Early Access continues during coronavirus pandemic

The MHRA is committed to speeding up access to innovative new medicines for patients. The Early Access to Medicines Scheme (EAMS) gives patients with life threatening or seriously debilitating conditions access to medicines that do not yet have a marketing authorisation when there is a clear unmet medical need. The scheme has remained fully operational throughout the coronavirus pandemic, ensuring that patients with serious conditions can still be offered new treatment options for their conditions.

As an example, the MHRA issued a positive scientific opinion for Roche’s atezolizumab (Tecentriq) in a new combination regimen for patients with unresectable hepatocellular carcinoma (HCC) in June 2020. Atezolizumab is a monoclonal antibody that directly binds programmed death-ligand 1 (PD-L1). PD-L1 may be expressed on tumour cells and/or tumour-infiltrating-immune cells and can contribute to the inhibition of the anti-tumour immune response in the tumour microenvironment.

Through EAMS, MHRA has been able to work with Roche since 2017 to ensure that over 600 UK patients with limited treatment options, have been among the first in the world to benefit from 8 breakthrough treatments prior to licence. This has paved the way for accelerated routine access in the NHS. To date, this working collaboration between MHRA and Roche has represented roughly a quarter of all EAMS run in the UK, including patients benefiting from receiving Tecentriq in five new cancer indications.

The Challenge

Cases of primary liver cancer are rising in the UK. HCC is the most common form of primary liver cancer and tends to be diagnosed at an advanced stage, often in cirrhotic livers, when very limited treatment options are available. For these patients, there is a high unmet need for alternative treatment options as their prognosis is poor, with rapid progression and short overall survival.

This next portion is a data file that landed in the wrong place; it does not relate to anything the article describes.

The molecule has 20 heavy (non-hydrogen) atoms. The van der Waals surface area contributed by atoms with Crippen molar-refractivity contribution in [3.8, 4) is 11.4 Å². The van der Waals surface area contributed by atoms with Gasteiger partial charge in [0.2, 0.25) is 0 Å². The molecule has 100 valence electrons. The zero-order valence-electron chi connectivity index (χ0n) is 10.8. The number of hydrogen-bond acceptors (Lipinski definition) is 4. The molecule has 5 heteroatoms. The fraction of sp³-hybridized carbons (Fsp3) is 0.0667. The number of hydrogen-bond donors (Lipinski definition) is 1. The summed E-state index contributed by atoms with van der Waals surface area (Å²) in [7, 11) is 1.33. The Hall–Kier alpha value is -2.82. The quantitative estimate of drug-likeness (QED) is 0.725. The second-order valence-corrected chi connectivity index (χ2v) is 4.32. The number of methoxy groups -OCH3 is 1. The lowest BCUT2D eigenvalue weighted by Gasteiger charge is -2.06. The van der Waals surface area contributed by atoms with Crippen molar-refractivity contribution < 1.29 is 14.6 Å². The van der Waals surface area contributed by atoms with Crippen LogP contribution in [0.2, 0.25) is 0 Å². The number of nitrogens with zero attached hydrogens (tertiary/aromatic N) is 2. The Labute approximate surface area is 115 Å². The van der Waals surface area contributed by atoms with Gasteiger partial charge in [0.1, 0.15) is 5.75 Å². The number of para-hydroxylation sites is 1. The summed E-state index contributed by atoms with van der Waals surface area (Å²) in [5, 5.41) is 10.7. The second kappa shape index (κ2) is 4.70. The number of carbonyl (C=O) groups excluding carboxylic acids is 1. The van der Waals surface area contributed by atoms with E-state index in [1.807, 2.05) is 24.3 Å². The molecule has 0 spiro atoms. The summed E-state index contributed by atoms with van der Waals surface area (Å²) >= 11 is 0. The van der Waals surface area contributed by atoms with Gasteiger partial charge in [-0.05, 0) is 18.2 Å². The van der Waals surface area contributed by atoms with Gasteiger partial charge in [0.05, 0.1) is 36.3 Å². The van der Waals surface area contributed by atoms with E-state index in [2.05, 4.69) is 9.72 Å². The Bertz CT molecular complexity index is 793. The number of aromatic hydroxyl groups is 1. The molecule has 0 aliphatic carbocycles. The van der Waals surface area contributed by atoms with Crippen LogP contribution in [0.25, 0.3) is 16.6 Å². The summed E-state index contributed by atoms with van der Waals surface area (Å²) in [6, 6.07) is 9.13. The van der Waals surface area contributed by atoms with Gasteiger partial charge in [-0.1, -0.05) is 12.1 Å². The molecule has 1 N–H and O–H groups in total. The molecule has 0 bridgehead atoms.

Role of the MHRA

EAMS

Roche benefitted from the MHRA validating the evidence generated at an early stage during the first step of the EAMS, the PIM (Promising Innovative Medicine) designation. The PIM designation gave an early indication from the MHRA that atezolizumab in combination with bevacizumab, was a potential candidate for EAMS. This enhanced opportunities for Roche to work with other stakeholders in the UK around patient access. Subsequently, Roche presented their positive Phase III clinical data at a pre-submission meeting with MHRA. This provided the company with an opportunity to discuss the dossier of evidence and consider data collection aspects with the MHRA in advance of a formal application. At this point, the MHRA recommended Roche submit an application for step II of EAMS, the Scientific Opinion (SO). During the SO assessment, the MHRA fully assessed the data generated for atezolizumab to ensure that the EAMS criteria were met and the benefits outweighed the risks. A resultant positive SO was issued.

Post-EAMS pilot

There often is a time period between granting of a marketing authorisation (when EAMS closes) and NICE reimbursement, during which new patients may be unable to access the innovative medicine. Following a partnership between Roche, NHS England and NHS Improvement and the MHRA, the first Post-EAMS pilot was created to enable new patients to gain access to atezolizumab and bevacizumab during this time period.

The Outcome

During the EAMS period, 63 patients with HCC were able to access atezolizumab (in combination with bevacizumab) after discussions with their doctor. Submission through EAMS accelerated patient access to the treatment by around 4 months.